Don’t prematurely optimise Just remember the 7P’s:Prior & Proper Planning Prevents Piss Poor Performance
Reference Architectures• Is there one for the Web world?• Your choices are to: • scale up • scale out• Which do you pick?
Scaling out• Buying (renting) commodity hardware• Using the cloud to expand • Or using the cloud totally: e.g. http:// heroku.com/facebook
OS• If you didn’t go opensource, you’re silly• Tuning Linux/BSD is mandatory • ﬁlesystem: xfs, ext3(4) • swap is the devil • different schedulers work better for different tasks (web, database, etc.) • NFS? You’d better tune that! (stopgap, scaling is hard)
Web server• Apache, lighthttpd, nginx• They all require conﬁguration (httpd.conf)• Simple things like maximum connections, worker MPM, usually go unconﬁgured
Language• “PHP doesn’t scale.” - Cal Henderson, when he was at Flickr.com• Languages are not meant to scale for you• Use bytecode caches (PHP, Python, etc.)• Compile away -- HipHop• Library, driver support; developer communities
Databases• are slow, period.• partition data into shards• tune that database
How do you scale easily?• Use caches• Disk-based caching (cache_lite via php- pear). RAM disks on SSDs... fast!• In-memory caching (APC, memcached)• Cloud-based caching (S3, MogileFS)
memcached• Easy to setup and use• Very fast over the network• Scales, has failover, widely supported• Centralised and shared across the site
S3• Databases are good for storing relational data, but suck for blob storage• S3 is a ﬁle & data store, running over HTTP• In theory, inﬁnitely scalable• Centralised & shared across site• Costs money, no Malaysian POP• See OpenStack’s Swift Object Store
CDN• Outsource it• Costs a lot of money• Aﬂexi is a Malaysian company making a pretty darn good CDN (resold via Exabytes?)• Out of your control but will help you scale, scale, scale
Back to the database...• Sharding • not all data lives in one place • hash records to partitions • partition alphabetically? put n-users/ shard? organise by postal code?• horizontal vs vertical partitioning
Horizontal vs Vertical Partitioning192.168.0.1 192.168.0.1 User User id int(10) Better if INSERT id int(10) username char(15) username char(15) password char(15) email char(50) 192.168.0.3 heavy and there’s password char(15) email char(50) User less frequently192.168.0.2 id int(10) 192.168.0.2 changed data username char(15) password char(15) User email char(50) UserInfo id int(10) login datetime username char(15) md5 varchar(32) password char(15) guid varchar(32) email char(50)
MySQL has engines• InnoDB (XtraDB) for transactional use• MyISAM for “data warehousing” use• Maria in time
MySQL has replication!• Simple, easy to implement (async)• Row based replication is better than statement based replication• You do not need mysql cluster (ndb)• Look at Tungsten Replicator, Galera, etc. for other topologies (e.g. many masters)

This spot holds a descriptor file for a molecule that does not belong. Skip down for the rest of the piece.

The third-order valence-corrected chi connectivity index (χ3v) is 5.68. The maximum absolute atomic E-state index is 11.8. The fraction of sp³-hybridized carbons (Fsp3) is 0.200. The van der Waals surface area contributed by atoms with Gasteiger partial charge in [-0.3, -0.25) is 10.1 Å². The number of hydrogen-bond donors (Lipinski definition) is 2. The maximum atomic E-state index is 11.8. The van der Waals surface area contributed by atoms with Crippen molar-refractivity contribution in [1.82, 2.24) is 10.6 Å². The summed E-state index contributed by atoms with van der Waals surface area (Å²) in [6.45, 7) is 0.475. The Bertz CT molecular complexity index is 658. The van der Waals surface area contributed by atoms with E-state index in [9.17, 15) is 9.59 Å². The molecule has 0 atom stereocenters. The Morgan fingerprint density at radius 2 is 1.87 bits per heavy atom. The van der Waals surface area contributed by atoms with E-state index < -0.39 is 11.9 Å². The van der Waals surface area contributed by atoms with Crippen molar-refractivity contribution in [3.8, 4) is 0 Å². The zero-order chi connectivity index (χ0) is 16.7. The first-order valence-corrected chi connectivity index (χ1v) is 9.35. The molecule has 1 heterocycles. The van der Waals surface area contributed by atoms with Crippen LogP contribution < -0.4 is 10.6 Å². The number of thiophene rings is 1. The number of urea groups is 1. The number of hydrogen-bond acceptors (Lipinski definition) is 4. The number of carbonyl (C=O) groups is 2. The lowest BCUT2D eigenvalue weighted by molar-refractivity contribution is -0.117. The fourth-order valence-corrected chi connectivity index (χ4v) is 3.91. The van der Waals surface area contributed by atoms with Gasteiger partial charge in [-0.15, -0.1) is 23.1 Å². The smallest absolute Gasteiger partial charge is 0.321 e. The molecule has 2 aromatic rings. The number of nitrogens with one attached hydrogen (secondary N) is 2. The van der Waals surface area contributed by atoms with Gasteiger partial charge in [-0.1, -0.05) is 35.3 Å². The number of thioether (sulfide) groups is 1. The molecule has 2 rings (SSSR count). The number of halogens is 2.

Use INDEXes• Covering index: all ﬁelds in SELECT for speciﬁc table are contained in index • EXPLAIN will say “Using index”
Monitor everything!• Benchmarking allows tracking performance over time• Nagios• MySQL (MariaDB/Percona Server) • slow query log, extended stats in slow query log, use EXPLAIN, microsecond process list, userstats v2, SHOW PROCESSLIST, etc.
Fulltext Search• Don’t use the database!• Sphinx • SphinxSE for MariaDB• Lucene
Don’t• SELECT * FROM room WHERE room_date BETWEEN ‘2011-02-25’ AND ‘2011-02-27’ • not have an INDEX on ﬁeld being operated on by range operator => full table scan• not allocate a primary key• over-normalise (3NF is ﬁne)
Keeping state• Session data in DB • PHP has ﬁles, doesn’t scale. DB +Memcached goes far• Replicate/Partition/Cache state• Cookies can be validated by checksums and timestamps (encryption consumes CPU)
General advice• Your DB servers are not your web servers and they’re not your load balancers• Write non-locking code• Don’t block loading unnecessarily• Cache partially (esp. w/dynamic pages)• Use UTC for time (replication across geographies?)• Keep everything in version control• Migrations are never recommended unless you’ve exceeded capabilities of current solutions. Beware v2 disasters.
NoSQL• MongoDB "I dont foresee StumbleUpon ever giving up on all of its MySQL instances. RDBMSs are just too useful. The plan, though, is to shrink what MySQL does over• Redis time, let MySQL do what its good at and have HBase take over where MySQL is running up against limits handling ever-growing write rates, table sizes, etc." -• hBase/Hadoop Michael Stack, hbase project chair, StumbleUpon DBA http://www.theregister.co.uk/2011/01/19/• CouchDB hbase_on_the_rise/• And the 45 other solutions out there...
A lot of web scale tech comes from...• Brad Fitzpatrick• LiveJournal infrastructure• memcached (distributed caching, hits less DB), MogileFS (distributed ﬁle system), Perlbal (reverse proxy load balancer), Gearman (remotely run code, load balanced, in parallel)• next: camlistore (http://camlistore.org/)
“Without money the site cant function. Okay, let me tellyou the difference between Facebook and everyoneelse, we dont crash EVER! If those servers are down foreven a day, our entire reputation is irreversiblydestroyed! Users are ﬁckle, Friendster has proved that.Even a few people leaving would reverberate throughthe entire userbase. The users are interconnected, that isthe whole point. College kids are online because theirfriends are online, and if one domino goes, the otherdominos go, dont you get that?” -- Mark Zuckerberg(okay, not really, Jesse Eisenberg, in The Social Network)
Resources• High Performance Web Sites (Steve Sounders)• High Performance MySQL (Jeremy Zawodny, Baron Schwartz, Peter Zaitsev, et al)• Study HyperDB (Powers wordpress.com)• http://kb.askmonty.org/